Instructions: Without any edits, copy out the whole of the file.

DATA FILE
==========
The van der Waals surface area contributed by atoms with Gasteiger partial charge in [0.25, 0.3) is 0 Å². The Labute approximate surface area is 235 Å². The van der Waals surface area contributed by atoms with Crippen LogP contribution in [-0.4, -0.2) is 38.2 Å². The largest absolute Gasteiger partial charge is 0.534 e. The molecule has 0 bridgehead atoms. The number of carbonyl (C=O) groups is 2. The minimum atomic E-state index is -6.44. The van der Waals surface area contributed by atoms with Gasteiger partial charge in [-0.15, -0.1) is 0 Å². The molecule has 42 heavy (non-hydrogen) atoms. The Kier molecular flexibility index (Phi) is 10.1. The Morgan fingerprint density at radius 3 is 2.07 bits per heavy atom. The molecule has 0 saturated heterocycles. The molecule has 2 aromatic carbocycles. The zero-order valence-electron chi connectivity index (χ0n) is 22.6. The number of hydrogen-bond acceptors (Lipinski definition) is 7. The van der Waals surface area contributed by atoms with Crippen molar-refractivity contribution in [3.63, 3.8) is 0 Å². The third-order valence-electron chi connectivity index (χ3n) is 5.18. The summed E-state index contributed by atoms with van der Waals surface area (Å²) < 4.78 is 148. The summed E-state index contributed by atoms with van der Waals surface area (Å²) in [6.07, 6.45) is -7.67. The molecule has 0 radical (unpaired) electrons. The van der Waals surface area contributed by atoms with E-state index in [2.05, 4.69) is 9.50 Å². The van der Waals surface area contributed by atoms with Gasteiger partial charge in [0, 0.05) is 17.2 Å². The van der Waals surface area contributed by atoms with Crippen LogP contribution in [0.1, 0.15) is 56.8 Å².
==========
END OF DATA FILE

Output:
The van der Waals surface area contributed by atoms with Gasteiger partial charge in [0.25, 0.3) is 0 Å². The Labute approximate surface area is 235 Å². The van der Waals surface area contributed by atoms with Crippen LogP contribution in [-0.4, -0.2) is 38.2 Å². The largest absolute Gasteiger partial charge is 0.534 e. The molecule has 0 bridgehead atoms. The number of carbonyl (C=O) groups is 2. The minimum atomic E-state index is -6.44. The van der Waals surface area contributed by atoms with Gasteiger partial charge in [-0.15, -0.1) is 0 Å². The molecule has 42 heavy (non-hydrogen) atoms. The Kier molecular flexibility index (Phi) is 10.1. The Morgan fingerprint density at radius 3 is 2.07 bits per heavy atom. The molecule has 0 saturated heterocycles. The molecule has 2 aromatic carbocycles. The zero-order valence-electron chi connectivity index (χ0n) is 22.6. The number of hydrogen-bond acceptors (Lipinski definition) is 7. The van der Waals surface area contributed by atoms with Crippen molar-refractivity contribution in [3.63, 3.8) is 0 Å². The third-order valence-electron chi connectivity index (χ3n) is 5.18. The summed E-state index contributed by atoms with van der Waals surface area (Å²) < 4.78 is 148. The summed E-state index contributed by atoms with van der Waals surface area (Å²) in [6.07, 6.45) is -7.67. The molecule has 0 radical (unpaired) electrons. The van der Waals surface area contributed by atoms with E-state index in [2.05, 4.69) is 9.50 Å². The van der Waals surface area contributed by atoms with Gasteiger partial charge in [0, 0.05) is 17.2 Å². The van der Waals surface area contributed by atoms with Crippen LogP contribution in [0.1, 0.15) is 56.8 Å².